A federal jury on Wednesday found Bank of America liable for defrauding Fannie Mae and Freddie Mac, according to a Bloomberg report. The case was the first U.S. lawsuit against a bank over defective mortgages to go to trial.
At issue in the case were millions of dollars in defective loans sold to Fannie and Freddie by the bank’s Countrywide unit. Former Countrywide executive Rebecca Mairone – the only individual named as a defendant in the case – was also found liable for the fraud.
According to prosecutors, Countrywide ran shoddy mortgages through a program known as “High Speed Swim Lane” or “Hustle,” in which underwriting standards were sacrificed for approval speed and volume. Thousands of the deficient mortgages were sold to Fannie and Freddie, which saw a gross loss of more than $848 million and a net loss of more than $131 million, according to Bloomberg. Countrywide, meanwhile, earned at least $165 million selling loans through the “Hustle” program.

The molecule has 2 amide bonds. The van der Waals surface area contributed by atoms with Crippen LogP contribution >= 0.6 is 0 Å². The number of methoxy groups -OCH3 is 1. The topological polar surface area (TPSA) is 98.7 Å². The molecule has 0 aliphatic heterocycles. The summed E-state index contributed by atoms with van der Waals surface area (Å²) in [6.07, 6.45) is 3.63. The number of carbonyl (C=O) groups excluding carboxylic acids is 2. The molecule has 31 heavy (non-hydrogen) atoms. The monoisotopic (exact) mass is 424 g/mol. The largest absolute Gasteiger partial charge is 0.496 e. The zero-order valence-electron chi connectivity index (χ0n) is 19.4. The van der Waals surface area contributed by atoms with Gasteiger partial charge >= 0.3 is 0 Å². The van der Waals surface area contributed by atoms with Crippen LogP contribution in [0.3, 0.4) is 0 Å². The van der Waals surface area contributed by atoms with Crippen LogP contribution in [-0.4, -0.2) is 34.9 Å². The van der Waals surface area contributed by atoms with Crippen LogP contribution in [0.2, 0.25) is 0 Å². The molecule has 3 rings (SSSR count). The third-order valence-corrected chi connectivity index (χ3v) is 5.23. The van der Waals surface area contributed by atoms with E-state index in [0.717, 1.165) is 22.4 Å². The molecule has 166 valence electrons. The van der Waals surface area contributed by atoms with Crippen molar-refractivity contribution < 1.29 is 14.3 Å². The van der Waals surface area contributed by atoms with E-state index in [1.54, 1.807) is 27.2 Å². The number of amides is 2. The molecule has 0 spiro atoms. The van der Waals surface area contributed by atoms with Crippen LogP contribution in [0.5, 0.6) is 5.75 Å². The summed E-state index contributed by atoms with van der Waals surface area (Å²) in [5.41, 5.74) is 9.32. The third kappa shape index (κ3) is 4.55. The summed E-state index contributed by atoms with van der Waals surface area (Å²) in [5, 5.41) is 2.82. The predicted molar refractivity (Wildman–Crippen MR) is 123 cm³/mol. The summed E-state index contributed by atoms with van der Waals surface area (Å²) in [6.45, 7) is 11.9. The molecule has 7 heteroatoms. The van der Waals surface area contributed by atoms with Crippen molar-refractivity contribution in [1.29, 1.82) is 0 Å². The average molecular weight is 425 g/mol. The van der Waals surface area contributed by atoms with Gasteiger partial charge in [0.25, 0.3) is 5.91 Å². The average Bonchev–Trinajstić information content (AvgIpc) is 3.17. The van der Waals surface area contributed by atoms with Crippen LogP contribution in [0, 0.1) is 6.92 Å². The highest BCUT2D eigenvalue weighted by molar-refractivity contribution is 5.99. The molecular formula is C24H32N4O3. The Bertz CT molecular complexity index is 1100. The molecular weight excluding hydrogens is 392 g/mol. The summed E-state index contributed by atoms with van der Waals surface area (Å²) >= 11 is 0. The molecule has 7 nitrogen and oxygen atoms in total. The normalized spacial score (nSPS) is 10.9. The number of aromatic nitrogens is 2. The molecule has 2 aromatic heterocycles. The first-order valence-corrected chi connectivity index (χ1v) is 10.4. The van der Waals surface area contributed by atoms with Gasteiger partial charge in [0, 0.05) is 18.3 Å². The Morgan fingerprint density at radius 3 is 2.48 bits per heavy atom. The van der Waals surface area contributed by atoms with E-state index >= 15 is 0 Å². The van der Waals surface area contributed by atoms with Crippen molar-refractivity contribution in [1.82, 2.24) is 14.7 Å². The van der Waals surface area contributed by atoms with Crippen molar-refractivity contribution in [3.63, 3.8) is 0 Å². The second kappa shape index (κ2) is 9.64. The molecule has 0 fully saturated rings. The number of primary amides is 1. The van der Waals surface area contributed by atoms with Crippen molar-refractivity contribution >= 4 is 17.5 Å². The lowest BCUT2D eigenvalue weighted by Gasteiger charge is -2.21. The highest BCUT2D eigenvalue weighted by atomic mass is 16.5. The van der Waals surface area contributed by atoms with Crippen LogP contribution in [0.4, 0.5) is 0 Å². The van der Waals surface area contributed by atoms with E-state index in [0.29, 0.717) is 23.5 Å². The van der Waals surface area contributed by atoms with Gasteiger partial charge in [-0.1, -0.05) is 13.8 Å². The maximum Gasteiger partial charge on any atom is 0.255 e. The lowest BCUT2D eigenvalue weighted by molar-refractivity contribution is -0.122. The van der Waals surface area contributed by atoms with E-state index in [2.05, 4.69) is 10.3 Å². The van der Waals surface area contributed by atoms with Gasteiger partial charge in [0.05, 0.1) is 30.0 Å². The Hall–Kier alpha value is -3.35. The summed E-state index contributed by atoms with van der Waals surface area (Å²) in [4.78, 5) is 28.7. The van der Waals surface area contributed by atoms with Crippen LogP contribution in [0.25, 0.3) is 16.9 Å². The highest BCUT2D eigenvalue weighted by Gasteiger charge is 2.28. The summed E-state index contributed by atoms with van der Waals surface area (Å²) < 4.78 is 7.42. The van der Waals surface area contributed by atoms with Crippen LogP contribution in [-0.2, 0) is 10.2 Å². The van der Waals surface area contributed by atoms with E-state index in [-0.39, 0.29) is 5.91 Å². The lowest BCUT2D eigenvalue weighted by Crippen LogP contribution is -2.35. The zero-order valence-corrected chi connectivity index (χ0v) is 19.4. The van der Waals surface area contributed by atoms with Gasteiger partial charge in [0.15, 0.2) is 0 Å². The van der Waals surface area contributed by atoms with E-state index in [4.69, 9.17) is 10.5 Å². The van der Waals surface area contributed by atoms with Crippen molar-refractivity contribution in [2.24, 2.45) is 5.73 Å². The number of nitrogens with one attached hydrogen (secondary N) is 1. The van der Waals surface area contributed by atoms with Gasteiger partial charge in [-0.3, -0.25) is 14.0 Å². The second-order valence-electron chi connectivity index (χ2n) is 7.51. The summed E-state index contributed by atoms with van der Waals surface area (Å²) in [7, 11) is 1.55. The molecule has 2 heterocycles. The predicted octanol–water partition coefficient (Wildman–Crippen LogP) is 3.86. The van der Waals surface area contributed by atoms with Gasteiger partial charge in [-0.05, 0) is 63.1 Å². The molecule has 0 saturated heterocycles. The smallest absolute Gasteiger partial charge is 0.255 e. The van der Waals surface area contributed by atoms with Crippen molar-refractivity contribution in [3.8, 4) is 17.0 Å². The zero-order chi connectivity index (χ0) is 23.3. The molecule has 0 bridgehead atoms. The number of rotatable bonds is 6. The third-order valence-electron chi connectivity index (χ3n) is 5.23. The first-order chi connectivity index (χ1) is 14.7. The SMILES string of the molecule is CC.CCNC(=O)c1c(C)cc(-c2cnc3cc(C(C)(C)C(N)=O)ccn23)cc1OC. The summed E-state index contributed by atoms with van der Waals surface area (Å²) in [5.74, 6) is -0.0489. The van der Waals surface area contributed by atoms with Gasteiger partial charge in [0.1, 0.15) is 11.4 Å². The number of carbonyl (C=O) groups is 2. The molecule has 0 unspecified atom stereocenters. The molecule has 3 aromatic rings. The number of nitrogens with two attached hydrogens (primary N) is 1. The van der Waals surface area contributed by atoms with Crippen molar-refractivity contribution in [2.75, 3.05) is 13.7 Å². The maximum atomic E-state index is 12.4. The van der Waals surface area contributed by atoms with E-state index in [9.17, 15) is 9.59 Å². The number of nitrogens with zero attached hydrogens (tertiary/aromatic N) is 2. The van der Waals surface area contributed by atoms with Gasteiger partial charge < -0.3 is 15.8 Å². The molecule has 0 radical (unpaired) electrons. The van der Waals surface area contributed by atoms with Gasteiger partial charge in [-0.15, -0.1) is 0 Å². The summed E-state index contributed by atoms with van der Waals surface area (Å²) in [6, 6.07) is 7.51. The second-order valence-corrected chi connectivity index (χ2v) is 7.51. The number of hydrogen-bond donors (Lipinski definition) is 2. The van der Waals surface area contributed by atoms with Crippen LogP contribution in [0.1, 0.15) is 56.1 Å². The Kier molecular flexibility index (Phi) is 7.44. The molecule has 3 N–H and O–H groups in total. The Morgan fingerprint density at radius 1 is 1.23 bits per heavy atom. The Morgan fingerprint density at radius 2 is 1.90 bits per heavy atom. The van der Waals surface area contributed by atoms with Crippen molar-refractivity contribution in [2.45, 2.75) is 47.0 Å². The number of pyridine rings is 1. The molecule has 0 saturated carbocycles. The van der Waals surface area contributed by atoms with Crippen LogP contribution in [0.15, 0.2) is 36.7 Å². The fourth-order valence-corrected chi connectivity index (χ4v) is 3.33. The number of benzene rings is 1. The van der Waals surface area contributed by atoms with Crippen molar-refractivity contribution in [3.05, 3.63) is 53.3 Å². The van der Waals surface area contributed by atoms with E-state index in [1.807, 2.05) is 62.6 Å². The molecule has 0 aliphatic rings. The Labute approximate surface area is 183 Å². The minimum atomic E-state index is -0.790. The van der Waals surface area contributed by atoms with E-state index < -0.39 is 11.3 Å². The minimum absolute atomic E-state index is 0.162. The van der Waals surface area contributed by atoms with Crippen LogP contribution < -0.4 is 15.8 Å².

Prosecutors said that loans processed under the program saw approval times reduced from 60 days to as little as 10 days, Bloomberg reported. The program also transferred the job of approving loans from trained underwriters to “loan specialists” who were little more than glorified clerks who lacked sufficient training, prosecutors maintained. The government’s star witness, former Countrywide official-turned-whistleblower Edward O’Donnell, said he repeatedly warned company officials about the failure rate of the loans, according to Bloomberg.
“The (‘Hustle’) program was all about speed and volume and not about quality,” Assistant U.S. Attorney Jaimie Nawaday said Wednesday during closing arguments. “Quality was no more than a distraction.”
U.S. District Judge Jed Rakoff, who presided over the trial, will determine any penalties, according to Bloomberg.